A Q&A with folk troubadour Greg Brown

Singer-songwriter Greg Brown has moved audiences and won many devoted fans over his long folk music career. His gruff vocals combine sweetly with sincere lyrics. Brown’s imagery often paints scenes of country life, and his humorous storytelling, such as in “Fat Boy Blues,” gets laughs of recognition. He grew up in a musical family in Southeastern Iowa. Following a stint in the folk clubs of Greenwich Village in the late ‘60s and a gig as a regular performer on Public Radio show, “Prairie Home Companion,” during the ‘80s, Brown is once again rooted in his home state of Iowa. He will be playing with Bo Ramsey at The Grey Eagle on Saturday, Dec.  21. Tickets are $25 advance/$28 day of show.

Mountain Xpress: Thirty years ago you started up your own label, Red House Records. Was it important that you produced your music independently? What’s it like to look back on the past 30 years of producing music?

Greg Brown: I started Red House because none of the labels around would put out a record of mine. When I was running it, it was just a few boxes of records and a notebook. It was Bob Feldman who turned it into a bonafide label. I really never had much to do with it after that. I had the freedom to record whatever I wanted to, however I wanted to. Looking back, I am not sure that was such a good idea. But it was what available to me, so that is the way I went.

If I had my druthers I would have written catchy song that a lot of people would have enjoyed, and made well-produced records and been popular enough to put out a successful Christmas record. But it wasn’t in the cards for me. The way it went was fairly interesting all in all, but if I had it all to do again I would have studied field biology and had a weekend dance band.

You just re-released Red House Records’ first album, The Iowa Waltz. Do you find the songs on the album to be a snapshot of where you were then? Are they still relevant to you now?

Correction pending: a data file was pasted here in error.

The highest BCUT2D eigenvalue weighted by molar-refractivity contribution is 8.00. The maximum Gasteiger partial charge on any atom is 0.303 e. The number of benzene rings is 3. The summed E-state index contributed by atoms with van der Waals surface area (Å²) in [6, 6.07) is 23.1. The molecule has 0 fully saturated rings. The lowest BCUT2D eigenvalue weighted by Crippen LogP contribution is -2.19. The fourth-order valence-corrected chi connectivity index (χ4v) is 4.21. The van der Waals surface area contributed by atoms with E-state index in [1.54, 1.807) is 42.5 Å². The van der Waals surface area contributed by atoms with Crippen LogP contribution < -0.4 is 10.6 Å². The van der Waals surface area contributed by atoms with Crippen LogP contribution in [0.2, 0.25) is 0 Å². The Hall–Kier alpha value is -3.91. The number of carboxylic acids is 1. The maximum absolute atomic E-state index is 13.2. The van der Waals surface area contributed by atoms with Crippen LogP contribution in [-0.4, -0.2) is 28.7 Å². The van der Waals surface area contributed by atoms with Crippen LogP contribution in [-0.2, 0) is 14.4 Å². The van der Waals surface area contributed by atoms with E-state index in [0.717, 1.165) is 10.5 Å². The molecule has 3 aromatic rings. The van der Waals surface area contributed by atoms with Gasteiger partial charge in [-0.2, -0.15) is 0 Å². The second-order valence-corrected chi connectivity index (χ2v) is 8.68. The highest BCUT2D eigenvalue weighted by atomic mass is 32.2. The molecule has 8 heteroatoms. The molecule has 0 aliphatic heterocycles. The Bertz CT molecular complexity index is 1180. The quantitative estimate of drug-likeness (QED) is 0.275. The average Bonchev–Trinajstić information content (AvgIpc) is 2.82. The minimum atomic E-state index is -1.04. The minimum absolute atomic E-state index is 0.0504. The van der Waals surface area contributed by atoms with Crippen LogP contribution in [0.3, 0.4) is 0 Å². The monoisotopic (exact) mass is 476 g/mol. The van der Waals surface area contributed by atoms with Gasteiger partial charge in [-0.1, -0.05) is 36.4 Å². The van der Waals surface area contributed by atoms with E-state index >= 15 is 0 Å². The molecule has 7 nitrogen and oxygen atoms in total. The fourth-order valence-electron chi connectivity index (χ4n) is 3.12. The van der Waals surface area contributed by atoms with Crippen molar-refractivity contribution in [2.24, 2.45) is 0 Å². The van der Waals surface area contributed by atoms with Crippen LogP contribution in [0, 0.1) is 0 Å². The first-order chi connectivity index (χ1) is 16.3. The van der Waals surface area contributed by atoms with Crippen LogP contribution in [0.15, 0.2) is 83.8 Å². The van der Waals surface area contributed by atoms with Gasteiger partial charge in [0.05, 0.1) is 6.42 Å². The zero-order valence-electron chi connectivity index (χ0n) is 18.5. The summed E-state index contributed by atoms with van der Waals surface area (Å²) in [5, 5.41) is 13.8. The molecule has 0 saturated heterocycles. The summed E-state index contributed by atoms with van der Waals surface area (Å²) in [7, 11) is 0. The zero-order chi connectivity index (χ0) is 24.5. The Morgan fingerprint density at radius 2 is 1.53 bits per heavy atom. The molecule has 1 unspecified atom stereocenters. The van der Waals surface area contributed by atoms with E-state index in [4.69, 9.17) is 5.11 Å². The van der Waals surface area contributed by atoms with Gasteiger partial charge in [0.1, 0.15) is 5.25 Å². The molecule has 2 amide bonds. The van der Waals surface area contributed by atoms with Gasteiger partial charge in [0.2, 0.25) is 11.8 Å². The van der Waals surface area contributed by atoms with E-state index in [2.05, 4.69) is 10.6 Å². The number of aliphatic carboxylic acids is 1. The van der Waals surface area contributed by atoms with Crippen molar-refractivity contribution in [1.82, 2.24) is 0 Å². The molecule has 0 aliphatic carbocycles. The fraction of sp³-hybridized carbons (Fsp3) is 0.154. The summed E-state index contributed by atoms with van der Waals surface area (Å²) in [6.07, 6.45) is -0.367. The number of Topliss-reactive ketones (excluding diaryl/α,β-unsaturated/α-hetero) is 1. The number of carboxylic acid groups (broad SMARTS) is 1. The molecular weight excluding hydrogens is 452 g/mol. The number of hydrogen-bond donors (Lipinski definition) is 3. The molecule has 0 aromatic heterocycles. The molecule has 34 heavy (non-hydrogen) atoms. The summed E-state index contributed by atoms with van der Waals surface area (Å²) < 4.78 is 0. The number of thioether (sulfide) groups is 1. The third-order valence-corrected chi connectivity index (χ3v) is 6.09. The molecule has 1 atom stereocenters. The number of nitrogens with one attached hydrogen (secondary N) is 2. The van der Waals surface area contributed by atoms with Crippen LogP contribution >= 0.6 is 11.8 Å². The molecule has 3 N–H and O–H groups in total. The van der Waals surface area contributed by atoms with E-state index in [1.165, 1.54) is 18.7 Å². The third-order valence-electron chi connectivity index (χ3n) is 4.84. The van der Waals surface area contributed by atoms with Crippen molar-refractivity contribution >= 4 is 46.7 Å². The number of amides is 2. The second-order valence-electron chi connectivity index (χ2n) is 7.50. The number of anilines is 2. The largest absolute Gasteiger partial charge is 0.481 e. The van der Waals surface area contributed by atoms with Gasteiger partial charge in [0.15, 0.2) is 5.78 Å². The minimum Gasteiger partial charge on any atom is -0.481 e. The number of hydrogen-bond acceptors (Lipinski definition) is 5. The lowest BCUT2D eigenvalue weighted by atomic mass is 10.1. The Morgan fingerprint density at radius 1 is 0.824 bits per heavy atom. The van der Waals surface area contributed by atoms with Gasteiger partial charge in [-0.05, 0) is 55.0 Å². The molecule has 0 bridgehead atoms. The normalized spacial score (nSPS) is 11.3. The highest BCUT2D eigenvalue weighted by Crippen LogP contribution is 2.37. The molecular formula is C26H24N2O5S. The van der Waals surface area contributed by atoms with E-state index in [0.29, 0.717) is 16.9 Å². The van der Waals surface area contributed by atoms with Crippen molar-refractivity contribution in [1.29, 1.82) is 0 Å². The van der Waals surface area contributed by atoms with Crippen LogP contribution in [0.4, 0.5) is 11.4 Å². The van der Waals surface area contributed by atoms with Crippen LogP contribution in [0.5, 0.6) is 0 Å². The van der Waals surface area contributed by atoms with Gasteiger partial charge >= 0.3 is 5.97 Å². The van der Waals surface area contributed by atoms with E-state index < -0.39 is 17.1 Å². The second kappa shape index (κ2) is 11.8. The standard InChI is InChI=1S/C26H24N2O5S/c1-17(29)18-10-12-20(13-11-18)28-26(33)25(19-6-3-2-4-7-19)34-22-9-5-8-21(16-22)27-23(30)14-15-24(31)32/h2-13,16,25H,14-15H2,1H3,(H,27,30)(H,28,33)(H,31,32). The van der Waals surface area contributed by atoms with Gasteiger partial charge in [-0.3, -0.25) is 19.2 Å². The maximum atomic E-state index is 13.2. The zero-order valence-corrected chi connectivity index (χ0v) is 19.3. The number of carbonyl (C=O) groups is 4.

Putting out that Iowa record again was the brainchild of Eric Peltonemi, who is the director of the label now. I said, “Sure, go ahead.” I have a certain fondness for that record. I wrote the songs in small Iowa towns, as a member of the Touring Arts Team, sponsored by the Iowa Arts Council. I offered the recording to them as a fundraiser, but they turned it down. I had a wonderful few summers writing those songs in the blown-out little farm towns. Wrote about three or four a day, that was my job. The record may be a snapshot of something or other, I don’t know. The original version sounded like it was recorded in a grain elevator, which I guess was appropriate. Quite a few of those songs I still sing. Some of them fell by the wayside, as is generally the case.

Do you have any thoughts about the intersections between music and activism?
Generally speaking, it is counterproductive to have any rules about song writing. Songs can help out in a lot of situations. They can help rally people around a cause. They can help someone who is lonely get through a day. Songs that have life in them. My preacher always tells me to go out and try to “raise the people’s spirits,” and that is what I try to do.

Leonard Cohen once said, “Poetry is just the evidence of life. If your life is burning well, poetry is just the ash.” Have you found this connection between life and words to be true in your songwriting?
No, I really don’t know what Mr. Cohen is talking about there. There’s some difficulty there with the metaphor in that if we think of poetry as ash, it would be pretty hard to read. If we think of our life as being on fire, there is some doubt that a person would have time to write a song. Probably they would be looking for a hose.

Photo by Sandy Dyas


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